The curing reactions which occur upon blending of the curing agent with the composition containing the polyepoxide result in the development of exothermic heat which raises the temperature of the mixture. By choice of proper conditions the curing agent can be added to and blended with the composition so that the temperature, which originally is below the vaporization temperature of the vaporizable fluid, rises above that at which vaporization of the fluid contained in the resin mass occurs, with the result that the fluid vaporizes and so expands the mixture. Since the vaporization of the fluid is in itself endothermic, a stabilization of the temperature of the mixture occurs with the result that the heat released by the curing reaction does not cause an excessive rise in the temperature of the reaction mass. The curing reaction proceeds while the mass is in an expanded and heated condition, the polyepoxide gelling and curing to the desired hard resin during this period. A result of the change in resin composition is that the solubility of the fluid in the resin mass decreases and further vaporization is therefore facilitated both by the temperature of the resin mass and the decreasing solubility of the vaporizable fluid therein.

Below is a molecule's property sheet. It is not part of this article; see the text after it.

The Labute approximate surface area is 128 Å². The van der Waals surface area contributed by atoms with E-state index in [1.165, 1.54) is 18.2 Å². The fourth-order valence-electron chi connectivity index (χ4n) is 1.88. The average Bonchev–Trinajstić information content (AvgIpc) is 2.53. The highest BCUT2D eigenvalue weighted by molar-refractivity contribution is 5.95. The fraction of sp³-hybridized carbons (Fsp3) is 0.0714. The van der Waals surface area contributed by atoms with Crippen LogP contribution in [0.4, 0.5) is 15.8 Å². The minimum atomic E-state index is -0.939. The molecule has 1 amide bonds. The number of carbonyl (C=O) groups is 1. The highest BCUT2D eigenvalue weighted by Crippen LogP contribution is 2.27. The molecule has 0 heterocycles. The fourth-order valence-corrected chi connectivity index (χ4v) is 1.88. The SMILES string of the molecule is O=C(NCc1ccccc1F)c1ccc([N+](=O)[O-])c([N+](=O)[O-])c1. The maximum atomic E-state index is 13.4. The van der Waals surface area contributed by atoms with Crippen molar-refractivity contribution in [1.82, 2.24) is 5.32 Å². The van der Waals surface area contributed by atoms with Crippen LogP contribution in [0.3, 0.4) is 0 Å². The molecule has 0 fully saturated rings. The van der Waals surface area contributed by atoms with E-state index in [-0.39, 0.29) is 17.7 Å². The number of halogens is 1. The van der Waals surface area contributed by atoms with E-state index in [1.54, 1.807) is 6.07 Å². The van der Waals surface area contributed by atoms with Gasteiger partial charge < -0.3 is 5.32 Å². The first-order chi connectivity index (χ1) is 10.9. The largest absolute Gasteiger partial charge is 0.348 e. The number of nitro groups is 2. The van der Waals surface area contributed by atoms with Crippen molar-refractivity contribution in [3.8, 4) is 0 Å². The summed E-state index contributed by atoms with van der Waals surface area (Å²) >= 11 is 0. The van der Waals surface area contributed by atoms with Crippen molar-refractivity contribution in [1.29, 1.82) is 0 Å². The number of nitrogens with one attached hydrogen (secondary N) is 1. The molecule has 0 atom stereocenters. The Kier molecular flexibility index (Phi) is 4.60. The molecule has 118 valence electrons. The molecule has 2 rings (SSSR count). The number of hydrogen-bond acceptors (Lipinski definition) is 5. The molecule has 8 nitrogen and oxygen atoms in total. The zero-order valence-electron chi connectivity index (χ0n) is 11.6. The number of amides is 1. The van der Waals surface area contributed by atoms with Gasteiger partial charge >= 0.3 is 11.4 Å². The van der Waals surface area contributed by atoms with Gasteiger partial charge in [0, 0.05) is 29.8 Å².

The procedure for admixing curing agent with foamable resin composition can be completely manual, partly manual, or completely mechanized. For example, when small batches are to be foamed, a small amount of the liquid resin composition is placed into a vessel, e.g., a paper container, a measured amount of curing agent is added and rapidly dispersed in the liquid by vigorous stirring, and the resulting mixture is quickly poured into the place where foam is desired. For very small batches stirring may be manual. For larger batches both measurement of appropriate amounts and stirring may be by machine. For still larger batches or for continuous operation it is preferred to maintain the foamable resin composition and the curing agent in separate tanks of a mixing and dispensing machine, mechanically feed appropriate quantities to a mixing chamber where they are intimately mixed, and promptly discharge the mixture into the place where foam is desired.